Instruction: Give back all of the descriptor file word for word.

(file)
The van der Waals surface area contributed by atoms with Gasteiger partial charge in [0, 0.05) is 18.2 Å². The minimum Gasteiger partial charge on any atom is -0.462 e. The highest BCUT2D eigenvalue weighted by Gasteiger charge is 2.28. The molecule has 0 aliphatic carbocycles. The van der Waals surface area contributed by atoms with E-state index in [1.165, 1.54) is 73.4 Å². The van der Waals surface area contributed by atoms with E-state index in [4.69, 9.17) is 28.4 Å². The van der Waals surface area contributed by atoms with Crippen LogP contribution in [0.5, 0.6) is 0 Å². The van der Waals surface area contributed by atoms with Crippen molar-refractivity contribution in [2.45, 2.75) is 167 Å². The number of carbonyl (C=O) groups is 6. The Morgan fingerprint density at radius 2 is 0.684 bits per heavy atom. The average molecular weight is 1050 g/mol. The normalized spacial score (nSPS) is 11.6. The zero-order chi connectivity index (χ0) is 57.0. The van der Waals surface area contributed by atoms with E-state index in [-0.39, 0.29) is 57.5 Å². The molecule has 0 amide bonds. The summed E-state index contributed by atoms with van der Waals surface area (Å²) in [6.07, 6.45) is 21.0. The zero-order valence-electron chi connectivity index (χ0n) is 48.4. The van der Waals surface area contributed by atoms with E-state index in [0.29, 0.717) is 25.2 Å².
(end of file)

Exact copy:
The van der Waals surface area contributed by atoms with Gasteiger partial charge in [0, 0.05) is 18.2 Å². The minimum Gasteiger partial charge on any atom is -0.462 e. The highest BCUT2D eigenvalue weighted by Gasteiger charge is 2.28. The molecule has 0 aliphatic carbocycles. The van der Waals surface area contributed by atoms with E-state index in [1.165, 1.54) is 73.4 Å². The van der Waals surface area contributed by atoms with E-state index in [4.69, 9.17) is 28.4 Å². The van der Waals surface area contributed by atoms with Crippen LogP contribution in [0.5, 0.6) is 0 Å². The van der Waals surface area contributed by atoms with Crippen molar-refractivity contribution in [2.45, 2.75) is 167 Å². The number of carbonyl (C=O) groups is 6. The Morgan fingerprint density at radius 2 is 0.684 bits per heavy atom. The average molecular weight is 1050 g/mol. The normalized spacial score (nSPS) is 11.6. The zero-order chi connectivity index (χ0) is 57.0. The van der Waals surface area contributed by atoms with E-state index in [-0.39, 0.29) is 57.5 Å². The molecule has 0 amide bonds. The summed E-state index contributed by atoms with van der Waals surface area (Å²) in [6.07, 6.45) is 21.0. The zero-order valence-electron chi connectivity index (χ0n) is 48.4. The van der Waals surface area contributed by atoms with E-state index in [0.29, 0.717) is 25.2 Å².